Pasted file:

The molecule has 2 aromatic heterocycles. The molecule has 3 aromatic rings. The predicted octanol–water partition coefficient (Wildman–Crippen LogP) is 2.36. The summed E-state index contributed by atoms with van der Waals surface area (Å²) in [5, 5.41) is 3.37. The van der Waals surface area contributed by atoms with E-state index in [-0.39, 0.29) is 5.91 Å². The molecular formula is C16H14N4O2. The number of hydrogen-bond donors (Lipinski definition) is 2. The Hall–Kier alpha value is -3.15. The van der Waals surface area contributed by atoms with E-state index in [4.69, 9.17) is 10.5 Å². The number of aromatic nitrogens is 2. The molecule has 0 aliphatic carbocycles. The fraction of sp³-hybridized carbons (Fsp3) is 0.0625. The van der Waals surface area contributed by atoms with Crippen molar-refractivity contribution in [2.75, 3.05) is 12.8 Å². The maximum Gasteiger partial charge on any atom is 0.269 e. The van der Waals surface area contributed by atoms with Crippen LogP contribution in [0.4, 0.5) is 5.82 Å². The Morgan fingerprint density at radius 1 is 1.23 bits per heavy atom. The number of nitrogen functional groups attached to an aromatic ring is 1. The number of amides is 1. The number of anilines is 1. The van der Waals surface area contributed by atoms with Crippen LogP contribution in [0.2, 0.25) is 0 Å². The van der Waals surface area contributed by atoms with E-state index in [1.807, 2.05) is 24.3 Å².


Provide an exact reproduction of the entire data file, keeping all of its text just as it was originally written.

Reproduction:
The molecule has 2 aromatic heterocycles. The molecule has 3 aromatic rings. The predicted octanol–water partition coefficient (Wildman–Crippen LogP) is 2.36. The summed E-state index contributed by atoms with van der Waals surface area (Å²) in [5, 5.41) is 3.37. The van der Waals surface area contributed by atoms with E-state index in [-0.39, 0.29) is 5.91 Å². The molecular formula is C16H14N4O2. The number of hydrogen-bond donors (Lipinski definition) is 2. The Hall–Kier alpha value is -3.15. The van der Waals surface area contributed by atoms with E-state index in [4.69, 9.17) is 10.5 Å². The number of aromatic nitrogens is 2. The molecule has 0 aliphatic carbocycles. The fraction of sp³-hybridized carbons (Fsp3) is 0.0625. The van der Waals surface area contributed by atoms with Crippen molar-refractivity contribution in [2.75, 3.05) is 12.8 Å². The maximum Gasteiger partial charge on any atom is 0.269 e. The van der Waals surface area contributed by atoms with Crippen LogP contribution in [0.4, 0.5) is 5.82 Å². The Morgan fingerprint density at radius 1 is 1.23 bits per heavy atom. The number of nitrogen functional groups attached to an aromatic ring is 1. The number of amides is 1. The number of anilines is 1. The van der Waals surface area contributed by atoms with Crippen LogP contribution in [0.2, 0.25) is 0 Å². The van der Waals surface area contributed by atoms with E-state index in [1.807, 2.05) is 24.3 Å².